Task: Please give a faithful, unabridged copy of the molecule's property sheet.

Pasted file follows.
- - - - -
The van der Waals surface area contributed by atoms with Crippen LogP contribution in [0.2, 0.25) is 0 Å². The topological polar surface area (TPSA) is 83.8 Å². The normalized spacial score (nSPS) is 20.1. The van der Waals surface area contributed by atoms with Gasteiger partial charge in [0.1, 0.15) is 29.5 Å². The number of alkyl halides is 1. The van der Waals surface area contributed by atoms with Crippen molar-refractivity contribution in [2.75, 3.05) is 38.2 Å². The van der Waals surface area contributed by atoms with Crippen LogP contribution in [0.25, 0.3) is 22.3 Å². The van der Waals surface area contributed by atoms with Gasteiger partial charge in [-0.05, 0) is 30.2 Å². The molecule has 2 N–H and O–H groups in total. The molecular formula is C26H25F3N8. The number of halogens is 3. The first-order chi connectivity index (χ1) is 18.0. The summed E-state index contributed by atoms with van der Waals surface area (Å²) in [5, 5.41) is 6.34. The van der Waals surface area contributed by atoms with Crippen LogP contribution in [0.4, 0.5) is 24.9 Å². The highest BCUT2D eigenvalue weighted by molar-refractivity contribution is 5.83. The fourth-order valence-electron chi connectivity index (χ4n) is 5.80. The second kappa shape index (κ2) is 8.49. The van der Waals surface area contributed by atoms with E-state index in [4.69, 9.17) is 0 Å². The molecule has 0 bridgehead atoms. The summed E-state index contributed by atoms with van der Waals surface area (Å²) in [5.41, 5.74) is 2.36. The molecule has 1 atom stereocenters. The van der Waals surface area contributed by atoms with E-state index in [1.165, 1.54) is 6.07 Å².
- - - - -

The van der Waals surface area contributed by atoms with Crippen LogP contribution in [0.2, 0.25) is 0 Å². The topological polar surface area (TPSA) is 83.8 Å². The normalized spacial score (nSPS) is 20.1. The van der Waals surface area contributed by atoms with Gasteiger partial charge in [0.1, 0.15) is 29.5 Å². The number of alkyl halides is 1. The van der Waals surface area contributed by atoms with Crippen molar-refractivity contribution in [2.75, 3.05) is 38.2 Å². The van der Waals surface area contributed by atoms with Crippen LogP contribution in [0.25, 0.3) is 22.3 Å². The van der Waals surface area contributed by atoms with Gasteiger partial charge in [-0.05, 0) is 30.2 Å². The molecule has 2 N–H and O–H groups in total. The molecular formula is C26H25F3N8. The number of halogens is 3. The first-order chi connectivity index (χ1) is 18.0. The summed E-state index contributed by atoms with van der Waals surface area (Å²) in [5, 5.41) is 6.34. The van der Waals surface area contributed by atoms with Crippen LogP contribution in [0.4, 0.5) is 24.9 Å². The highest BCUT2D eigenvalue weighted by molar-refractivity contribution is 5.83. The fourth-order valence-electron chi connectivity index (χ4n) is 5.80. The second kappa shape index (κ2) is 8.49. The van der Waals surface area contributed by atoms with E-state index in [4.69, 9.17) is 0 Å². The molecule has 0 bridgehead atoms. The summed E-state index contributed by atoms with van der Waals surface area (Å²) in [5.41, 5.74) is 2.36. The molecule has 1 atom stereocenters. The van der Waals surface area contributed by atoms with E-state index in [1.165, 1.54) is 6.07 Å².